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Statesboro council retreats to Jekyll Friday-Saturday for strategizing
FY22 budget, fire and police staffing among topics
Statesboro City Manager Charles W. Penny, seen here in his City Hall office, last year described the annual retreat to Jekyll Island as a chance for Statesboro’s “governing board,” meaning the mayor and council, to talk about priorities for the community. This weekend, councilmembers, Mayor Jonathan McCollar and key city staff members will return to Jekyll for the 2022 strategic planning retreat. - photo by AL HACKLE/Staff

Statesboro’s City Council, mayor and key staff members will travel to the coast for a “strategic planning retreat” Friday and Saturday on Jekyll Island.

The specific location, for what will be open sessions if other members of the Statesboro public wish to go, is the Westin Jekyll Island at 110 Ocean Way, described on its website as a four-star hotel on the beach. But Statesboro City Manager Charles Penny said the officials won’t have time for beach amenities. Besides, it is still March.

The Friday session is slated to begin at 9 a.m. and last until 5 p.m., with lunch from noon until 1 p.m. and a 15-minute break at mid-morning and another at mid-afternoon. Then Saturday’s session is slated to begin at 8:30 a.m. and end at noon.

One but not the only focus of the retreat is thinking ahead for the city budget for fiscal year 2022, which begins July 1, 2021. Staff members will be listening to the elected officials before developing budget proposals, Penny said Monday.

“It’s important for the governing board to have a chance to be away, to talk about priorities for the community,” he said. “When they set their priorities it helps us from the budgetary standpoint because we’ll be putting together the budget for them to adopt in June, and then it

also helps build relationships between the governing board, and when they’re away they hopefully don’t get distracted.”

Statesboro city officials have lined up a professional facilitator, Michael Hourihan of the Carl Vinson Institute of Government at the University of Georgia, to guide them through the process.

‘Good, bad & ugly’

Friday’s session is scheduled to begin at 9 a.m. with an overview of retreat objectives and “rules of engagement” followed by an “icebreaker activity” before Statesboro’s city elected officials discuss what they have learned in the last 12 months, “good,” “bad” and “ugly.” They are expected to discuss what is and is not going well and how to fix things that are not.

But Penny and Assistant City Manager Jason Boyles will lead some of the more topical discussions, with updates for the council. One year ago the council went to Augusta for a similar retreat and discussed some goals and action plans. Boyles will report on progress made toward last year’s goals, Penny said.

Major projects noted for discussion on the 2021 agenda are park improvements – now with a ribbon cutting slated for next week – the Georgia Initiative for Community Housing and the housing study now underway. The downtown master plan under development is another topic, among others that could be discussed Friday morning, Penny said.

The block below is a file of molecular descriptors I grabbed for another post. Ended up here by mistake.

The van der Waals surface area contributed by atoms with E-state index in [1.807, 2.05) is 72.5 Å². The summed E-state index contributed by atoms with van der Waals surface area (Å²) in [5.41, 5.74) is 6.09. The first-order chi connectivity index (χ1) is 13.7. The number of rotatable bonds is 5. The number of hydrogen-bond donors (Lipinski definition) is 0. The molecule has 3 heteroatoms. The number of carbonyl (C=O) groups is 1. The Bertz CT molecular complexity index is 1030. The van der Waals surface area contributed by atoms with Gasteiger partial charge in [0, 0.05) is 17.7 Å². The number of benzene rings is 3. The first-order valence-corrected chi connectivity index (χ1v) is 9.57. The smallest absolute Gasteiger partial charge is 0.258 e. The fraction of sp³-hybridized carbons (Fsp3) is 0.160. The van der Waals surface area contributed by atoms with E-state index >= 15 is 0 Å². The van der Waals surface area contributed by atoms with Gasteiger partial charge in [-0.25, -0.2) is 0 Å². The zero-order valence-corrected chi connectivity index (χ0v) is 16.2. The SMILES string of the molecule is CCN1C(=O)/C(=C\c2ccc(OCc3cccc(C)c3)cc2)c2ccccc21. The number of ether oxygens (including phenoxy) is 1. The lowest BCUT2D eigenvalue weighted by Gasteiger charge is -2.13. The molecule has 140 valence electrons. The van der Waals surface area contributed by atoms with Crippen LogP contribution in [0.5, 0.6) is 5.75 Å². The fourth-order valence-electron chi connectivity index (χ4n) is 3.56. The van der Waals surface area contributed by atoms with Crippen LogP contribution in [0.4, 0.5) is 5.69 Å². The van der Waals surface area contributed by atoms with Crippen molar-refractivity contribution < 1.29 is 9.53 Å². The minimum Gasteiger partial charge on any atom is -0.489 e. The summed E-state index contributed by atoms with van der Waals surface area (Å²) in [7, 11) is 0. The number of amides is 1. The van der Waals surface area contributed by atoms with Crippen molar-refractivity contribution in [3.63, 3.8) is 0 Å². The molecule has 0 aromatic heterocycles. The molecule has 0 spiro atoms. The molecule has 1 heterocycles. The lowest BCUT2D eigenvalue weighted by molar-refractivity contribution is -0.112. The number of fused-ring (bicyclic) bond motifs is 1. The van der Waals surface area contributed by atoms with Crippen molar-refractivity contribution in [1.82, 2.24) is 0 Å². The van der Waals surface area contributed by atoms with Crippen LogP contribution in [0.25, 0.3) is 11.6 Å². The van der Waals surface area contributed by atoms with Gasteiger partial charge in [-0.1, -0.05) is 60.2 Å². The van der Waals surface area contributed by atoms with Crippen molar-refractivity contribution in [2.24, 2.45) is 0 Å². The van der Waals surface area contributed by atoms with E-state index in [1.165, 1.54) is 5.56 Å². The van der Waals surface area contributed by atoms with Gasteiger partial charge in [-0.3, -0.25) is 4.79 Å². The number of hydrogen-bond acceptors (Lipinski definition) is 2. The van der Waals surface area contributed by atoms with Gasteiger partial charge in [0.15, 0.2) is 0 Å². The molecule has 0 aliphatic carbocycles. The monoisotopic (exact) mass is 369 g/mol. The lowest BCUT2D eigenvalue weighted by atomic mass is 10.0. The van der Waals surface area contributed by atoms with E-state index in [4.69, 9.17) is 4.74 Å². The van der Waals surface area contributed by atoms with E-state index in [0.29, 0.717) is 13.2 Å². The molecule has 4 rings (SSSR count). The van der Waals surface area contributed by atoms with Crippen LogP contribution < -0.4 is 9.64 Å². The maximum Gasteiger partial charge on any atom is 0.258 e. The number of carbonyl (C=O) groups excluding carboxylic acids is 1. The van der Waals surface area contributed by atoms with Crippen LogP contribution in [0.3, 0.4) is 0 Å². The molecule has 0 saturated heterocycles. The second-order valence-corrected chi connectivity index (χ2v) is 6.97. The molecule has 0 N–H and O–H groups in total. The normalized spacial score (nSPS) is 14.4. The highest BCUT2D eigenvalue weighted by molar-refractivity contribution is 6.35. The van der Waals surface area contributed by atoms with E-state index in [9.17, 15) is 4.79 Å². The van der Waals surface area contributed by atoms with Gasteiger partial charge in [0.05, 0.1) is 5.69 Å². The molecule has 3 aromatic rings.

Performance pay

Then he is slated to talk to the elected officials, beginning at 1 p.m., about fiscal 2022 budget priorities.

“Performance pay for all employees” is one subtopic listed. But what Penny has in mind is rewarding individual city employees based on performance evaluations, he said.

The Statesboro’s city government’s previous approach “has been a little bit inconsistent,” Penny said, and he does not generally favor across-the-board pay adjustments.

“Granted, I have top-notch employees, but when you do across-the-board adjustments, the good employees get the same thing as the marginal employees, as the outstanding employees,” Penny said, “and we ought to be differentiating in how we reward those employees who are giving us 150 percent.”

“Avoid raising taxes” is another listed priority. Penny said he perhaps should have phrased that differently but believes, with the end of the COVID-19 pandemic still not clearly in sight, that the city should “be trying to be as frugal as we can but still maintaining a high level of service for our citizens.”

SFD & SPD staffing

Fire department staffing and police personnel are other topics listed for the strategic discussion toward budgeting. As reported last week, the Statesboro Fire Department is applying for a three-year federal grant to add 12 firefighters to its current city-authorized total of 45 firefighting positions. If the grant is not approved, Penny will look for other ways to add firefighters over time, he said in Monday’s phone interview.

He also acknowledged that the city has completed an in-house staffing study on the Statesboro Police Department’s need for officers.

“We just want to talk about it a little bit, and at some point we will come back and present that (to the council) in a work session,” Penny said.

The city’s needs in regard to “resources, partnerships, finances” are a 3 p.m. Friday topic, followed by discussion of action plans.

A review of the multi-year capital improvements budget, which schedules major equipment purchases and infrastructure projects, is the lead topic for 8:30 a.m. Saturday.

Statesboro’s ongoing street resurfacing program, the Blue Mile streetscape set for construction beginning this summer, stormwater drainage improvements, replacement of some firefighting equipment and a long-pending proposal for a third fire station are among the line items.

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